Thursday, June 28, 2007

Not Much Sewing for Awhile: The Twins Have Taken Over!

My goodness, is time a different entity now! Since the arrival of our twin boys on May 31, time has become both more blurred and less elastic. We live by their stomach clocks: every three hours the boys open their bow-shaped mouths like tiny birds for their next bottle of milk. We grab sleep, wake, run errands, wash them, love and hug and kiss them, during the intervening hours, whose minutes flee so quickly.

At left, our twins at three days old.

So quickly and through the fog of sleep deprivation, so that it's already difficult to remember that their fingers measured less than the length of my pinky fingernail just four weeks ago, that they slept through their feedings, that we hardly knew what color their eyes were, that we were elated and I was in pain from the sequelae to the c-section for weeks, that to compound the change we lost our beloved companion Zip Zip, for whom this blog is named, and spent days worrying about her decline, days crying mourning our loss, until now it's a soft ache that I doubt, like all good loves, will ever fully fade away.

Now we each of us have had some measure of sleep, Mom, my husband, and I, and the boys are growing and growing, and the smaller twin, at six pounds, and plucky as he was in the NICU, is first to look around him with interest, first to examine patterns of black and white. Born at 35 weeks, 4 lbs. and 15 oz., he didn't need but a little forced air for a short time, and the warmth of the heated beds, and by his second day my husband was feeding him with a bottle and he was drinking in the same methodical way that he maintains now. He was Baby B, the baby to the right, before birth, and he didn't move and wiggle as much as his brother, so we named him Noah, which means restful and peaceful.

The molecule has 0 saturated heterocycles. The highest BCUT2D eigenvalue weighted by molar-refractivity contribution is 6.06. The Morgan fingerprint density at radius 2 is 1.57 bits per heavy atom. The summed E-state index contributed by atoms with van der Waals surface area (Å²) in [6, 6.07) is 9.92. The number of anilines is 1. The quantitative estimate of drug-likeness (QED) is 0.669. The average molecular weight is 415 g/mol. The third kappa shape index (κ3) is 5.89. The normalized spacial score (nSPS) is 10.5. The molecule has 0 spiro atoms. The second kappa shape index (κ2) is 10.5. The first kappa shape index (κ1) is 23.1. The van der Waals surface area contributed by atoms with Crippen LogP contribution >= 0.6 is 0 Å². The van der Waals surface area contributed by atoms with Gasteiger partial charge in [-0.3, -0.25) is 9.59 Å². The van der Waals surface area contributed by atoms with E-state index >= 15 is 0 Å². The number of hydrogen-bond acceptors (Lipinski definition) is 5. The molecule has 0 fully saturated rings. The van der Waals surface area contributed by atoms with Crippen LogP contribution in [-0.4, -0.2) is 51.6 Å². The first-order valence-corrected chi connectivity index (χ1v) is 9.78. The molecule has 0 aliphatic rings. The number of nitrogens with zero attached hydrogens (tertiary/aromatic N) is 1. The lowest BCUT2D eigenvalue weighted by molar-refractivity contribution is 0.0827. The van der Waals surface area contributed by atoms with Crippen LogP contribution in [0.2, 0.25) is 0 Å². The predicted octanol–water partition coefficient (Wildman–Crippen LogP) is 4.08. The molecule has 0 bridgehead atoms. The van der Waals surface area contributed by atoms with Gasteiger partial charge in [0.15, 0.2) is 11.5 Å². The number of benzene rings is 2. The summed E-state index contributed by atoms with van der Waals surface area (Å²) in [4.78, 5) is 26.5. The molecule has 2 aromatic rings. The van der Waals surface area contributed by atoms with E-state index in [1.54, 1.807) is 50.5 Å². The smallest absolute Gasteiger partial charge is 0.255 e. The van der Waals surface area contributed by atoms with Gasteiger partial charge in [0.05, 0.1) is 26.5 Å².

His brother is more volatile: he gulps his milk and then has a hard time burping; he eats too fast unless you set him up for a slow, quiet meal, and then is gassy and miserable and worries his parents and grandmother. He's bigger, too, and was at birth too, but, we understand from the NICU that the bigger twin often has a harder time. He needed forced oxygen and a feeding tube, and his heated bed, although at day 3 he graduated to our room and to the regular nursery so that we could care for he and his brother. He's still a little slower to develop; his huge eyes watch you with warm, vital interest, and his looks are loving, I fancy, and he loves, loves, loves to be held, but his face has yet to light up to that almost smile that Noah is already gracing us with. He fusses and fumes, and his soundtrack of peeps and gassy groans is practically continuous, even in sleep.

Above, the twins on June 17th.

So these are our boys and for awhile sewing and vintage machines, like other hobbies, move to the background, remembered fondly but with detachment and engaged in at odd moments, and right now, truth be known, not at all.

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